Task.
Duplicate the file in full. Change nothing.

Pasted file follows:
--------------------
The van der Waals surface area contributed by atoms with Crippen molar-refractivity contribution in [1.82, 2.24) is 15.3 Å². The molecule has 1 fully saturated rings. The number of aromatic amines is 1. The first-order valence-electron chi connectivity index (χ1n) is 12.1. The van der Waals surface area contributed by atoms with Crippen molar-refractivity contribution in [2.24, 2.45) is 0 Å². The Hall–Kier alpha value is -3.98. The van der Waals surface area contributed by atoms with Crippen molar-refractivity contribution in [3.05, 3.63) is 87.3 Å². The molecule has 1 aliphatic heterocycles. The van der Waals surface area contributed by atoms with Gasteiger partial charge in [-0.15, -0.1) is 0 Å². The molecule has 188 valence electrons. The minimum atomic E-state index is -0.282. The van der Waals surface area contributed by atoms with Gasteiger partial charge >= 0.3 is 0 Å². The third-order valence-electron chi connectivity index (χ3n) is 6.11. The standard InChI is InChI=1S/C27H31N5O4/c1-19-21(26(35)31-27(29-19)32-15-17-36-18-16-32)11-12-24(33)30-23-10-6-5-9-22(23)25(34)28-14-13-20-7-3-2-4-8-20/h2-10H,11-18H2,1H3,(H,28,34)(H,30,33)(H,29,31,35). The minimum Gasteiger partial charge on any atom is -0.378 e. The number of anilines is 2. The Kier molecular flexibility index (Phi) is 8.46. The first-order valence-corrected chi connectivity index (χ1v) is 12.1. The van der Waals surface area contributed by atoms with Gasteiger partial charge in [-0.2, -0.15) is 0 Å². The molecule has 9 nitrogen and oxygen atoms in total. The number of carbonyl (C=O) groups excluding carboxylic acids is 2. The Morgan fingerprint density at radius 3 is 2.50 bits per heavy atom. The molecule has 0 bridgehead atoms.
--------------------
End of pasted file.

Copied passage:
The van der Waals surface area contributed by atoms with Crippen molar-refractivity contribution in [1.82, 2.24) is 15.3 Å². The molecule has 1 fully saturated rings. The number of aromatic amines is 1. The first-order valence-electron chi connectivity index (χ1n) is 12.1. The van der Waals surface area contributed by atoms with Crippen molar-refractivity contribution in [2.24, 2.45) is 0 Å². The Hall–Kier alpha value is -3.98. The van der Waals surface area contributed by atoms with Crippen molar-refractivity contribution in [3.05, 3.63) is 87.3 Å². The molecule has 1 aliphatic heterocycles. The van der Waals surface area contributed by atoms with Gasteiger partial charge in [-0.15, -0.1) is 0 Å². The molecule has 188 valence electrons. The minimum atomic E-state index is -0.282. The van der Waals surface area contributed by atoms with Gasteiger partial charge >= 0.3 is 0 Å². The third-order valence-electron chi connectivity index (χ3n) is 6.11. The standard InChI is InChI=1S/C27H31N5O4/c1-19-21(26(35)31-27(29-19)32-15-17-36-18-16-32)11-12-24(33)30-23-10-6-5-9-22(23)25(34)28-14-13-20-7-3-2-4-8-20/h2-10H,11-18H2,1H3,(H,28,34)(H,30,33)(H,29,31,35). The minimum Gasteiger partial charge on any atom is -0.378 e. The number of anilines is 2. The Kier molecular flexibility index (Phi) is 8.46. The first-order valence-corrected chi connectivity index (χ1v) is 12.1. The van der Waals surface area contributed by atoms with Gasteiger partial charge in [-0.2, -0.15) is 0 Å². The molecule has 9 nitrogen and oxygen atoms in total. The number of carbonyl (C=O) groups excluding carboxylic acids is 2. The Morgan fingerprint density at radius 3 is 2.50 bits per heavy atom. The molecule has 0 bridgehead atoms.